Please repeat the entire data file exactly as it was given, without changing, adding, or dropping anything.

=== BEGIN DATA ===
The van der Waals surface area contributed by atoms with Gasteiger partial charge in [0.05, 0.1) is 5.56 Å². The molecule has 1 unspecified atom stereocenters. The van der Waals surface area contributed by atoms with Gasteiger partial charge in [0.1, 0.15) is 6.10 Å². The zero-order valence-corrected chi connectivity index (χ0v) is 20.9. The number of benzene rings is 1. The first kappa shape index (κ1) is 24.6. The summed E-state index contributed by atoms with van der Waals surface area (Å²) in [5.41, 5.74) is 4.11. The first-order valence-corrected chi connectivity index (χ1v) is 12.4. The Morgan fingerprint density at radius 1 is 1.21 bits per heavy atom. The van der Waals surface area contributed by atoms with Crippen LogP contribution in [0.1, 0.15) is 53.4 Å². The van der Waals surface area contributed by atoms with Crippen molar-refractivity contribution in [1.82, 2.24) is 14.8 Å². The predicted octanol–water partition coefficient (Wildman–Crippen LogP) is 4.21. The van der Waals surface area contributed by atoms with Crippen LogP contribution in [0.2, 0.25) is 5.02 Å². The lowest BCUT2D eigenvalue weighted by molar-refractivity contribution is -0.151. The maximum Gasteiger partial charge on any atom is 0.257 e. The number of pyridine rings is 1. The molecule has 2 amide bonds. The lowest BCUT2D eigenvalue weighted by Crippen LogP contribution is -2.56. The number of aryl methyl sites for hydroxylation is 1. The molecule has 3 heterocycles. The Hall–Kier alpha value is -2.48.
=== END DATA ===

The van der Waals surface area contributed by atoms with Gasteiger partial charge in [0.05, 0.1) is 5.56 Å². The molecule has 1 unspecified atom stereocenters. The van der Waals surface area contributed by atoms with Gasteiger partial charge in [0.1, 0.15) is 6.10 Å². The zero-order valence-corrected chi connectivity index (χ0v) is 20.9. The number of benzene rings is 1. The first kappa shape index (κ1) is 24.6. The summed E-state index contributed by atoms with van der Waals surface area (Å²) in [5.41, 5.74) is 4.11. The first-order valence-corrected chi connectivity index (χ1v) is 12.4. The Morgan fingerprint density at radius 1 is 1.21 bits per heavy atom. The van der Waals surface area contributed by atoms with Crippen LogP contribution in [0.1, 0.15) is 53.4 Å². The van der Waals surface area contributed by atoms with Crippen molar-refractivity contribution in [1.82, 2.24) is 14.8 Å². The predicted octanol–water partition coefficient (Wildman–Crippen LogP) is 4.21. The van der Waals surface area contributed by atoms with Crippen LogP contribution in [0.2, 0.25) is 5.02 Å². The lowest BCUT2D eigenvalue weighted by molar-refractivity contribution is -0.151. The maximum Gasteiger partial charge on any atom is 0.257 e. The number of pyridine rings is 1. The molecule has 2 amide bonds. The lowest BCUT2D eigenvalue weighted by Crippen LogP contribution is -2.56. The number of aryl methyl sites for hydroxylation is 1. The molecule has 3 heterocycles. The Hall–Kier alpha value is -2.48.